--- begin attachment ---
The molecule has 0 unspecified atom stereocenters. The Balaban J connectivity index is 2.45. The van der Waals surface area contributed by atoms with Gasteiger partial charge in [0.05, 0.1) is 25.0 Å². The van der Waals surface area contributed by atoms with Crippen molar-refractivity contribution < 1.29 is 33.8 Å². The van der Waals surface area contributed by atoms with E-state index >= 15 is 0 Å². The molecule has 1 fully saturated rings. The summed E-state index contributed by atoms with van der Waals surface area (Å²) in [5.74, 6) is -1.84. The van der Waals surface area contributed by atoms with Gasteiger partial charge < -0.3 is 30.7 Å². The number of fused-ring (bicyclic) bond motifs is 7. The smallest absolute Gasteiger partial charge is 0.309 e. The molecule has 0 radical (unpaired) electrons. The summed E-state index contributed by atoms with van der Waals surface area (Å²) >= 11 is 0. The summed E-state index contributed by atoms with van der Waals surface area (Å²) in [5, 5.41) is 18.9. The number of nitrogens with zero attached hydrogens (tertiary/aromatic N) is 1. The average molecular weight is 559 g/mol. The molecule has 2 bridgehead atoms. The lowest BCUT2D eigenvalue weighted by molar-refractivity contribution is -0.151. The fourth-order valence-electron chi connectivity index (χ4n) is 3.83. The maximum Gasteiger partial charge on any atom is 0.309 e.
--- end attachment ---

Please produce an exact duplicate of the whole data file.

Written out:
The molecule has 0 unspecified atom stereocenters. The Balaban J connectivity index is 2.45. The van der Waals surface area contributed by atoms with Gasteiger partial charge in [0.05, 0.1) is 25.0 Å². The van der Waals surface area contributed by atoms with Crippen molar-refractivity contribution < 1.29 is 33.8 Å². The van der Waals surface area contributed by atoms with E-state index >= 15 is 0 Å². The molecule has 1 fully saturated rings. The summed E-state index contributed by atoms with van der Waals surface area (Å²) in [5.74, 6) is -1.84. The van der Waals surface area contributed by atoms with Gasteiger partial charge < -0.3 is 30.7 Å². The number of fused-ring (bicyclic) bond motifs is 7. The smallest absolute Gasteiger partial charge is 0.309 e. The molecule has 0 radical (unpaired) electrons. The summed E-state index contributed by atoms with van der Waals surface area (Å²) >= 11 is 0. The summed E-state index contributed by atoms with van der Waals surface area (Å²) in [5, 5.41) is 18.9. The number of nitrogens with zero attached hydrogens (tertiary/aromatic N) is 1. The average molecular weight is 559 g/mol. The molecule has 2 bridgehead atoms. The lowest BCUT2D eigenvalue weighted by molar-refractivity contribution is -0.151. The fourth-order valence-electron chi connectivity index (χ4n) is 3.83. The maximum Gasteiger partial charge on any atom is 0.309 e.